A found poem
I’ve been thinking a lot about the changing shape of Christmas. No surprise there: this is a Christmas season like none other. This Christmas will be smaller, quieter, and much more contained, for reasons I hardly need to mention.
But with our children grown and our family living at distant points all over the West, Christmas has been reducing its dimensions for some time now. Every year, as I trim our tree — once a twenty-foot extravaganza, whittled gradually down to a 3-foot tree-let sparkling in a niche by the fireplace — I’m caught for a time in wistfulness for what was.
Those big, busy holidays were so full of life and energy and excitement. They were also full of stress, exhaustion, and usually at least one of us with a serious case of the sniffles. I sometimes felt like an event manager more than a mom, and there never seemed to be enough time.
I was recently scrolling through a file of pieces written and filed away, and unearthed this poem from about four years ago. I’d forgotten about it — but it seems to fit this Christmas season. I offer it to you with warm wishes.
In the Wake of Christmas
In time gone, when the big house filled
With children and food and the breath of relatives
Marking together the sparkling zenith of
Days and weeks set apart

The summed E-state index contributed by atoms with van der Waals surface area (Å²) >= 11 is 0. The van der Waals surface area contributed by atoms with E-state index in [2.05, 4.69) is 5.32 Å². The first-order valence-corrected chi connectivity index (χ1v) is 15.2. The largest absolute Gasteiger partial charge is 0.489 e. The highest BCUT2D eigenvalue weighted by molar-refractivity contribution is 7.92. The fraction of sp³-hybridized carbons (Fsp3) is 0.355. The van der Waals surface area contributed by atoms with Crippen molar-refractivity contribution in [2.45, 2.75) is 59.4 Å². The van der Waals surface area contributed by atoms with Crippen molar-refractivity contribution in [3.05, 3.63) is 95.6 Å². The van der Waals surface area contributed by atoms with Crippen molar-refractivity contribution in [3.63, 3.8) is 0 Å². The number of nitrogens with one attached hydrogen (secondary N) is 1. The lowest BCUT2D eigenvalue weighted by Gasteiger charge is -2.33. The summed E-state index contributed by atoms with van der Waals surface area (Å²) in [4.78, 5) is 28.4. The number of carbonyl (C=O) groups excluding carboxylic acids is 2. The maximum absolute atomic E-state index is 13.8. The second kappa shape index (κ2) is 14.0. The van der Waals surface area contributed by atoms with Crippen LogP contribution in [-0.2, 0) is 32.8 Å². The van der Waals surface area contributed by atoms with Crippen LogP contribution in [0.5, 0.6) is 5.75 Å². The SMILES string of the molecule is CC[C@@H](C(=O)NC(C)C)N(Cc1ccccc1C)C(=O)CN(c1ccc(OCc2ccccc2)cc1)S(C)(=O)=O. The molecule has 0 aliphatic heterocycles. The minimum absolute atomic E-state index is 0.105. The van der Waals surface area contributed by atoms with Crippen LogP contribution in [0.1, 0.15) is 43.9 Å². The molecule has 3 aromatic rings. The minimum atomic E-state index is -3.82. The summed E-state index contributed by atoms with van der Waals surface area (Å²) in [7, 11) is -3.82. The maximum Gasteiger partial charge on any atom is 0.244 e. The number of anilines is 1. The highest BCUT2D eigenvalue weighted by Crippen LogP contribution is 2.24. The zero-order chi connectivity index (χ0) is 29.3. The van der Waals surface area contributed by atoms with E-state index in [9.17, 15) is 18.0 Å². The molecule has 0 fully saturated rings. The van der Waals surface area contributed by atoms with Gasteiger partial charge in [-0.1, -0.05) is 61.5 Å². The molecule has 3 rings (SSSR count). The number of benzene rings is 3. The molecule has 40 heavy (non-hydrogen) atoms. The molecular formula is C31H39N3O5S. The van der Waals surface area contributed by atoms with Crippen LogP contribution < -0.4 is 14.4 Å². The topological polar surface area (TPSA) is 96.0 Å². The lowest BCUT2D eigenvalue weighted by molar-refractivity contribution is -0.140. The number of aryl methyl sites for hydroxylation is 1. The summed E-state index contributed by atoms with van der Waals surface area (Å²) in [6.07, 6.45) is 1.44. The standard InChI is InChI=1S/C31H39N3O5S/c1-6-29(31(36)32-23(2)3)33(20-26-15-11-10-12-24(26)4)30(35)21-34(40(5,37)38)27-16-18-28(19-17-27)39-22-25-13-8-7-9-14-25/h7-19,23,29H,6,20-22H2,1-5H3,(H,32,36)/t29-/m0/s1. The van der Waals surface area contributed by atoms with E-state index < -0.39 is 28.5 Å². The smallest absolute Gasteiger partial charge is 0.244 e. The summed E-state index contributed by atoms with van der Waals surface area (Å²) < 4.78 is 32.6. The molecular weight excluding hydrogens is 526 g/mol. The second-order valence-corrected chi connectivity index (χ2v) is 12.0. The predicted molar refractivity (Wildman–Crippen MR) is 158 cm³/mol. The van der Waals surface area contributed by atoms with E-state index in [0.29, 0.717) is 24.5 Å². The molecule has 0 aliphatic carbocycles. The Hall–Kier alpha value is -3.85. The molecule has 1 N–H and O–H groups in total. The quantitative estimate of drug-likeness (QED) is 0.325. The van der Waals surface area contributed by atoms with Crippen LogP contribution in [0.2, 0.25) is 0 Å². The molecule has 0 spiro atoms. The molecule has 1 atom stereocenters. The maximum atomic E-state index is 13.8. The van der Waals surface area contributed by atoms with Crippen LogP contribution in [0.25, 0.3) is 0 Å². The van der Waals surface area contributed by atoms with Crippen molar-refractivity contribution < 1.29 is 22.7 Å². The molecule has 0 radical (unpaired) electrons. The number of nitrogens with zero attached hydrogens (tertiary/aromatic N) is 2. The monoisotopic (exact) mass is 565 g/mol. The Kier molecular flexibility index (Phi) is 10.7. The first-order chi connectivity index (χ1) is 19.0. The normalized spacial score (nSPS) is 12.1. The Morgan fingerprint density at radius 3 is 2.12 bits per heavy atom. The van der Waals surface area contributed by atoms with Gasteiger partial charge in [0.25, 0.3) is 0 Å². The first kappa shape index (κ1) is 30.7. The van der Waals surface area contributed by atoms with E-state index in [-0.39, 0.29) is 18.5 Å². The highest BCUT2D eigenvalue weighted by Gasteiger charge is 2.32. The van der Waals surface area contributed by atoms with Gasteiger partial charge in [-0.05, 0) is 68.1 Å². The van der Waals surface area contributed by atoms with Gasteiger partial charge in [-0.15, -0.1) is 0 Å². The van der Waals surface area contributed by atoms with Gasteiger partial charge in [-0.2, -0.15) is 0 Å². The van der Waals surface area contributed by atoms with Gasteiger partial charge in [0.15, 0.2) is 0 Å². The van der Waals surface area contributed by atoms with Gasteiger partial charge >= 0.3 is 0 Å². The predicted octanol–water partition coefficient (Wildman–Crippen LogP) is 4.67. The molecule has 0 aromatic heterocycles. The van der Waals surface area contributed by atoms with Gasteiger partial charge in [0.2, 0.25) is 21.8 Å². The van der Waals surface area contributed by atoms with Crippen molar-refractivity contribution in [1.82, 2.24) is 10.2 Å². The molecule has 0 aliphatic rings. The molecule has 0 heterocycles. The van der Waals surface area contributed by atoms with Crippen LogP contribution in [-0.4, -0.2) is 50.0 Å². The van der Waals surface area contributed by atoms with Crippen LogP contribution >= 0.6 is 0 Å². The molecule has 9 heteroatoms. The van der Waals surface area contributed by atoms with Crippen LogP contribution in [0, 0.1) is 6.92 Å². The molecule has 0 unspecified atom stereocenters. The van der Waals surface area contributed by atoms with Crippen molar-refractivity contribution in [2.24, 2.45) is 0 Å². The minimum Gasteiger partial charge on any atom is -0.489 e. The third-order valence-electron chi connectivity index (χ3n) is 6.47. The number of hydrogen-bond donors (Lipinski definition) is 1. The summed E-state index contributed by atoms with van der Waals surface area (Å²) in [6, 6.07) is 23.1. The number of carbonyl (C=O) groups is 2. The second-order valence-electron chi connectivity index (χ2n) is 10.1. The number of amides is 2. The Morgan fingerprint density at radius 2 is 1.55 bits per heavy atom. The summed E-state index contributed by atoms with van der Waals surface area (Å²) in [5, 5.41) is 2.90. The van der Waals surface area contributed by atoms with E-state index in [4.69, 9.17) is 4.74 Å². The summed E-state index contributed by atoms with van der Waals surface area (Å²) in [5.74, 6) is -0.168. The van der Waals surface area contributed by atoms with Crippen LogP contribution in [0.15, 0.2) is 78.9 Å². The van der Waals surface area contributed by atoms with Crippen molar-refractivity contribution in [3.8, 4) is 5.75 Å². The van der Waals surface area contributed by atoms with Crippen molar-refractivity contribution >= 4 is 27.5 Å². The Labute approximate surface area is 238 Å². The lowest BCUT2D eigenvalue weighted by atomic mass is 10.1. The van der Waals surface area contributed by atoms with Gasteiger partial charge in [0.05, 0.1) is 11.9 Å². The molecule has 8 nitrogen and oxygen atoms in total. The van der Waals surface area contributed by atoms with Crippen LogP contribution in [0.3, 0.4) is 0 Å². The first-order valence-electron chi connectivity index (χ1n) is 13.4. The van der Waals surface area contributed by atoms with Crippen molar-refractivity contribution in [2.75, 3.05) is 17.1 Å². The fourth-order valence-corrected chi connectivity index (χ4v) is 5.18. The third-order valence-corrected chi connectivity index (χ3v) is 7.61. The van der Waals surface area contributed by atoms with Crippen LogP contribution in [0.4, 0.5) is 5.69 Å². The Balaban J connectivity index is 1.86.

All for the purpose of coiling a sense
Of urgency, of expectation,
Limned with brightness glowing or garish,
The annual yearning toward magic
And belief that it could be. So much to
Be done, I would start months ahead
Hoping to manage the spiraling build
Toward that one day
Gifts purchased and hidden, cards
Addressed and stamped, dates held
In reserve for parties and visits, school programs,
The ritual drive to witness the lights
Displayed to render sacred the ordinary.
The stakes were once so high
And inescapable, insistent music everywhere
A goad toward action
All effort mounting to the singularity
That swept each of us into our ordained spaces,
Hosts or guests, keepers of the feast,
Children with fevered eyes whirling in the midst.
Years remake us, advancing us to the spaces
Once taken by those we lose. Sons grown
To manhood, parents and lovers vanishing behind
Us, ourselves continually surprised
At what we’re becoming. Meanwhile, things
Calm down. We are satisfied with tokens, quiet days,
And the memory of breathless uproar, noting
How so much becomes simpler as mystery approaches.